For the past 20 years of voluntary hallmarking, BIS has been applying four marks that identifies the purity, jeweller name, hallmarking centre, and BIS. This is also the standard accepted norm, followed across the globe. 
 
"I do not understand, what were the failures of the previous hallmarking system and why the new marking system or HUID and process was required to be replaced. If there was any failure of the previous system, who will be responsible for millions of jewellery pieces, which were hallmarked previously and would remain in circulation for decades and who will be the victim of those blunders? Will you also make jewellers responsible here? If there was no failure of the previous hallmarking system, then why is this new marking or HUID being imposed, when the entire jewellery sector is opposing this," Mr Singhal asks. 
 
Based on extensive consultations with stakeholders, the Union government had decided to initiate the hallmarking from 256 districts, which have assaying marking centres.
 
"Gold of additional carats 20, 23 and 24 will also be allowed for hallmarking. Watches, fountain pens and special types of jewellery like kundan, polki and jadau will be exempted from hallmarking. Jewellers can continue to buy back old gold jewellery without hallmark from consumer," the government says.
 
Further, old jewellery can also be hallmarked as it is, if feasible by the jeweller or after melting and making new jewellery.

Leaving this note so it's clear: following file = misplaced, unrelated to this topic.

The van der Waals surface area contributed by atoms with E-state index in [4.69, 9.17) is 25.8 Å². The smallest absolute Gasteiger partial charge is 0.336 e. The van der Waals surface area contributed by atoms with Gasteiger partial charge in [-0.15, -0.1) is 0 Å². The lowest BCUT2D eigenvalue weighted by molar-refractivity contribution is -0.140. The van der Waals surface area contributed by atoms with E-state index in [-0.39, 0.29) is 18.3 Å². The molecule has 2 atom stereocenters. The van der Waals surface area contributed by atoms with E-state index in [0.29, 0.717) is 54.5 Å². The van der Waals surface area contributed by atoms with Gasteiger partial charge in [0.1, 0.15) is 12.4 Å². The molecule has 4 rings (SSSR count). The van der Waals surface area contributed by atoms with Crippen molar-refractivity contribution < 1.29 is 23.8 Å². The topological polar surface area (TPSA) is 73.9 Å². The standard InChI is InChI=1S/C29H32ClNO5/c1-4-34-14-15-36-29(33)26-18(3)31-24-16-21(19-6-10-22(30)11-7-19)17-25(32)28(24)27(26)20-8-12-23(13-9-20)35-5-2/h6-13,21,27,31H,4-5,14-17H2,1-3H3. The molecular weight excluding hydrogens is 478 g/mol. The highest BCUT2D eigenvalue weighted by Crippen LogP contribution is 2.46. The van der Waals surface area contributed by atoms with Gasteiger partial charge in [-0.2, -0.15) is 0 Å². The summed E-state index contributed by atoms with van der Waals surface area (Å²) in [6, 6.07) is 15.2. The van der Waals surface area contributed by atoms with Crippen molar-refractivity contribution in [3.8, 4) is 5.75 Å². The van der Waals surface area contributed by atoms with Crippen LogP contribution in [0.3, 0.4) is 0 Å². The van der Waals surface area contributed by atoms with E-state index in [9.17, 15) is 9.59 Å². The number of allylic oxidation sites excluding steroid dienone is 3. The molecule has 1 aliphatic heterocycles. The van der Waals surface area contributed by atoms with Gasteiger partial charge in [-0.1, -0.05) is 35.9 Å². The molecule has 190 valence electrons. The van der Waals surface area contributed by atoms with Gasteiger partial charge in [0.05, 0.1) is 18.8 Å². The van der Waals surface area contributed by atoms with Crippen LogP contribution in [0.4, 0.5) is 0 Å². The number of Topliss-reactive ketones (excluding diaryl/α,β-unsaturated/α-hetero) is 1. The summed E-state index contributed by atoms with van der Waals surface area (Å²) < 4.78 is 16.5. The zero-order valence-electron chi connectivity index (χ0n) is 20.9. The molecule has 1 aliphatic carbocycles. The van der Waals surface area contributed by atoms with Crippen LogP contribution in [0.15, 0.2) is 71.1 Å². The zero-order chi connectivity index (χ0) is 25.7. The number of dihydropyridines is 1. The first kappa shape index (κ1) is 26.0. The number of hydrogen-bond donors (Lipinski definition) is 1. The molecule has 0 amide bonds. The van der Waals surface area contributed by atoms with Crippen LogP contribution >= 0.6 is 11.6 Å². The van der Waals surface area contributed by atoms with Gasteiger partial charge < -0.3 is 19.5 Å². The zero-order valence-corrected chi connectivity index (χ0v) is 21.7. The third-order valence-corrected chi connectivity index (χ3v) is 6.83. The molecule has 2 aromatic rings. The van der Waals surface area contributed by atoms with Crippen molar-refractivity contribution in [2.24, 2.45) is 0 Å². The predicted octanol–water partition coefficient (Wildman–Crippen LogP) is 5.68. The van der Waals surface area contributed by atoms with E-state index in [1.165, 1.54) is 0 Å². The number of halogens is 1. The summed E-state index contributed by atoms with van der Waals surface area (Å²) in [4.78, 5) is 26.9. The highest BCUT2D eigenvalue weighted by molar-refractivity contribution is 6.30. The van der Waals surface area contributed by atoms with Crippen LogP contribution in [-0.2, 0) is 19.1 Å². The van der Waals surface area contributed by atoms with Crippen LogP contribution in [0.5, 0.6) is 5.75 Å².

Comments
dhanamsankar94
3 months ago
A group of Jewllery people ailing from Viruthunagar district, Tamil Nadu, writing to you regarding your findings & difficulties in BIS Hallmarking as mandatory.
We welcomed the questionnaires and charges raised against BIS by the various State Gold Jewellery association members.

Further we write to you to add some more points for the difficulty in Hallmarking as mandatory.

Customers are asking frequent questions from ourside.

1) Is it 100% fool proof to buy Hallmarked Jewellery? Whether BIS is giving any assurance for that?
2) 99% of the people like us are using handmade jewellery only. At the Jewellers point of view, unless we melt the entire product in handmade Jewellery, it is very tough to establish the purity of the items. They are showing the evidence for that.
One letter received from BIS Technical committee people. We are enclosing a copy of that letter with this.
3) In Economic Times newspaper one article was published previously regarding the BIS Hallmarking errors. We are enclosing that paper-cut copy also.

In the above grounds the customers like us, how can we rely on the BIS Hallmarking.
Kindly give your explanations for that.
Thanking you.
dhanamsankar94
3 months ago
Shri M. Balasubramaniam

President

Tamil Nadu Jewellers Federation

M.S. Thanga Maligal

Madurai

Dear Sir,